Celebrating with noise

I have a favorite uncle who has taken the plunge into the world of Internet communication and has done a pretty good job of staying in touch with extended family members. It always is nice to hear from him.

Uncle Joe is married to one of my mom’s sisters, and they have a daughter close to my age and a younger son. During my childhood, my family spent time in Arkansas every summer with my grandparents, and I always spent a week or so with Aunt Bobbie and Uncle Joe and their children. They were wonderful hosts and more fun than I ever thought a set of parents could be.

Uncle Joe was a Navy man, a transplant from Massachusetts to Memphis late in World War II. In Memphis, he met my aunt in the lobby of a well-chaperoned boarding house for young single women working in the city. He was there to pick up another girl for a date, but he was quite taken with my aunt and eventually became part of our family.

He served in Korea, came home, and became an engineer with the Yazoo River Basin along the Mississippi River. Now he is retired, and recently he and my aunt moved to a retirement center near their son in Jackson, Miss.

Several years ago, in an email exchange, I told them about our Peabody July Fourth tradition. I think I included photographs or a YouTube video so he could see how we do it.

I also groused about kids exploding fireworks hour after hour for days on end and how glad I would be to conclude the holiday. I always enjoy our community celebration and I think we provide a top notch show, but I must say that by July 5 or 6 I am more than ready for peace and quiet.

Uncle Joe responded with an email that was enthusiastic about the pictures of the Peabody celebration and my description of the events. About my complaints, he pretty much told me to suck it up and be an adult.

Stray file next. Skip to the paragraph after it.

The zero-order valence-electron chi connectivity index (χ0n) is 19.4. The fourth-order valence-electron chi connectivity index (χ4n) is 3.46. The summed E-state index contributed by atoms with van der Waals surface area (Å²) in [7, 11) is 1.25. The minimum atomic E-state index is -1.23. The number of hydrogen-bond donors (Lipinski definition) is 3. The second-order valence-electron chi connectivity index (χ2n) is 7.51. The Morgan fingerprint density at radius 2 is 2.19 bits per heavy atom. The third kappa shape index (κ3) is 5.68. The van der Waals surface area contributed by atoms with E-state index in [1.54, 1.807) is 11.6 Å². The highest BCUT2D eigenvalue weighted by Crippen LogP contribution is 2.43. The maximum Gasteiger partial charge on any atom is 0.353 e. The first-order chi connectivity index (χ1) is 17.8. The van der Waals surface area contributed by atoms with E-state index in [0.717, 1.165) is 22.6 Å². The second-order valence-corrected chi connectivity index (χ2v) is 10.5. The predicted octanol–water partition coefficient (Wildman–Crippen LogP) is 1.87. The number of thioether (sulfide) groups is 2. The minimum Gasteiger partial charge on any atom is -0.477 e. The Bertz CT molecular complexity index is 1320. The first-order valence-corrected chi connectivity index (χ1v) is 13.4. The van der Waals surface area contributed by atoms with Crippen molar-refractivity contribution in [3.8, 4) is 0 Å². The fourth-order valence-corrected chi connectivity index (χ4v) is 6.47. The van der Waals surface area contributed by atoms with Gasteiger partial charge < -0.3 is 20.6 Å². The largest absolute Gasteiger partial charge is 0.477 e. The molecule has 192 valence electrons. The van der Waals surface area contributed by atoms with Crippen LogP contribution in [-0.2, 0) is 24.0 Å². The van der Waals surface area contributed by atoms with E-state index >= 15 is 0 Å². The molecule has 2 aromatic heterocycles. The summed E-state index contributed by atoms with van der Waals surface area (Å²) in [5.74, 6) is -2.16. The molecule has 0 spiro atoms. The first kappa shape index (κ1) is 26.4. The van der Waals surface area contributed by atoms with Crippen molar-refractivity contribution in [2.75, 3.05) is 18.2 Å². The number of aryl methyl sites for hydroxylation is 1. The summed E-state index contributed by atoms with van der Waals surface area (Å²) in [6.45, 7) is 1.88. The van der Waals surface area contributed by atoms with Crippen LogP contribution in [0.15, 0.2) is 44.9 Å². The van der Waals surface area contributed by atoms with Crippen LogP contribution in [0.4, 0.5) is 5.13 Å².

“Kids will be kids and they will shoot fireworks just as you and your cousins did when you were young,” he said. “It is only a few days, and you should be glad your community has such a great event and celebrates Independence Day just as John Adams said we should celebrate it … with noise and enthusiasm and participation by everyone all across the country.”

What? John Adams said that? I had no idea.

I looked up John Adams’ quotes and, by golly Uncle Joe was just about on the money. A year or two later someone on the Wichita Eagle editorial board used the same quote to try and calm angry voices in Wichita complaining about fireworks. Uncle Joe and the Eagle editorial writers are probably right about this.

We should not expect silence when we celebrate the Fourth of July. Our children may not know the reason for shooting fireworks to celebrate, but this holiday affirms the success of the signing of the Declaration of Independence in 1776, and fireworks have been around since long before then. They have long been a symbol of celebration.

John Adams had this to say in a letter to his wife about Independence Day:

“I believe that it will be celebrated by succeeding generations as the great anniversary festival. It ought to be commemorated as the day of deliverance … with pomp and parade, with shows, games, sports, guns, bells, bonfires, and illuminations from one end of this great continent to the other, from this time forward, forevermore …”

As long as we approve the sale and detonation of personal fireworks, promote our flag and freedom, and create celebrations like we will have at the park next week, we should expect what we get. So, to paraphrase my wise and favorite uncle, “The holiday ought to be celebrated with noise and enthusiasm and participation by everyone from all across the country just as John Adams said it should.”

Have a wonderful Independence Day and celebrate with abandon!

— SUSAN MARSHALL

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